• The likelihood of this exact piece ever showing up anywhere is next to zero (over the past year several searches have turned up very different results depending on what’s at auction at that moment), and I think you’ll agree, the likelihood of my being right is fairly strong, and the implications of my being right are almost overwhelmingly tantalizing. For the sake of time, I’ll assume Cattermole’s our man. In which case, that’s probably not Mt. Hood, Oregon, but a mountain of Colorado.

About Cattermole:

  • He did a number of these tree section paintings while working as an artist for the US Forest Service out of Idaho Springs, Colorado. He was born about 40 minutes away in Boulder, Colorado, which might explain how these pieces were discovered (no doubt) by Kubrick’s research teams. I suspect they interviewed the Forest Service near Boulder, wanting photos for building the Forest Service set. Cattermole retired in 1968, but I don’t suppose he would’ve been hard to find.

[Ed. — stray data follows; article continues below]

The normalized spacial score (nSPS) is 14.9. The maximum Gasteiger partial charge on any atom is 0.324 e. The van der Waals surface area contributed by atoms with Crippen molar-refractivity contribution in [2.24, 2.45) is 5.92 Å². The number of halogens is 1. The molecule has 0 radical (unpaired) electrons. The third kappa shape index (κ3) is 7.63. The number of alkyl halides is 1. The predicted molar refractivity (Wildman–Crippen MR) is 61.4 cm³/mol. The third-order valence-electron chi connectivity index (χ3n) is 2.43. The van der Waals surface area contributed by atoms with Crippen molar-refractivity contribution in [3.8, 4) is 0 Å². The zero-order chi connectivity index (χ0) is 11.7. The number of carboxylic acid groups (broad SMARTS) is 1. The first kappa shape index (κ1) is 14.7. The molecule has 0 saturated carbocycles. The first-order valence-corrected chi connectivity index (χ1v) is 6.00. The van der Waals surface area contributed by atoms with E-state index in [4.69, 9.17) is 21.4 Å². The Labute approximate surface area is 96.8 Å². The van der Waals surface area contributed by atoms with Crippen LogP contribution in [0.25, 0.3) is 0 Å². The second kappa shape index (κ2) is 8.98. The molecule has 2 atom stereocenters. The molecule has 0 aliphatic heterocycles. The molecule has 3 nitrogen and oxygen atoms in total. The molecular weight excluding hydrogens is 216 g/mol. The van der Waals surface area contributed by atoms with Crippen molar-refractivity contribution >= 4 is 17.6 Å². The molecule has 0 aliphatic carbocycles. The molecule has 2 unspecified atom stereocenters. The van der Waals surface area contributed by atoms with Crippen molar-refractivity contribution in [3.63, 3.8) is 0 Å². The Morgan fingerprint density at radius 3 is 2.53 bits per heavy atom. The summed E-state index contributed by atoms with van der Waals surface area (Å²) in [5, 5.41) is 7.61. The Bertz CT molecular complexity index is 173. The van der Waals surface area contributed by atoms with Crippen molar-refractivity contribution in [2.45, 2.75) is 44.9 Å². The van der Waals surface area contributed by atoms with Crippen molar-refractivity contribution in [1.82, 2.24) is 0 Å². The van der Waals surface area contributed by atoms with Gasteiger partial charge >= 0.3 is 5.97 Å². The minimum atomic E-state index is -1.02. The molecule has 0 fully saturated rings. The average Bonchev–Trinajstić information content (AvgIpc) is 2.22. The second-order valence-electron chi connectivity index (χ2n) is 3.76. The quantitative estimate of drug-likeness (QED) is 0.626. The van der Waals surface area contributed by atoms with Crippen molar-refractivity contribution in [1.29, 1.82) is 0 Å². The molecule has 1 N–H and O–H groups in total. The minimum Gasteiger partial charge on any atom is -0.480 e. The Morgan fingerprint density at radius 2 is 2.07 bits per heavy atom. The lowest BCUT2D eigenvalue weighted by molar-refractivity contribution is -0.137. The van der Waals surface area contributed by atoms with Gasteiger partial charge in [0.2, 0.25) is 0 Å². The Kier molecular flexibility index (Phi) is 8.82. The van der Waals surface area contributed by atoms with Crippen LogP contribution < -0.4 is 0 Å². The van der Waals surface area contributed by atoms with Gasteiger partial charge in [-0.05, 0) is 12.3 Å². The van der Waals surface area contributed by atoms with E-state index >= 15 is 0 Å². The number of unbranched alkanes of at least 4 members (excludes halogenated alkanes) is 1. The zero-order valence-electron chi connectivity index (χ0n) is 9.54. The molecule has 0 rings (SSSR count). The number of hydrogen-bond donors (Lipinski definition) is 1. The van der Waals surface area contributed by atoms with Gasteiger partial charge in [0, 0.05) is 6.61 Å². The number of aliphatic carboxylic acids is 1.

The remainder will study how this piece appears throughout the film, so if you’re just interested in the artworks of the film, and not my interpretations, there’s a good little chunk to skip past here. But in case you decide to do that, I’ll give you the short version of my theory about this painting: it’s the cyclopean eye of the dark heart of the Overlook. More than the Gradys, more than the 237 ghost, more even than Lloyd, the Cattermole painting represents the hotel’s ability to “see” what is happening inside its walls. Everything follows here is an attempt to expand on this concept.

About the Suite 3/Forest Service connections:

  • Hangs across from Paul Peel’s After the Bath, which features twin children, and in the same room as the Grady Twin paintings.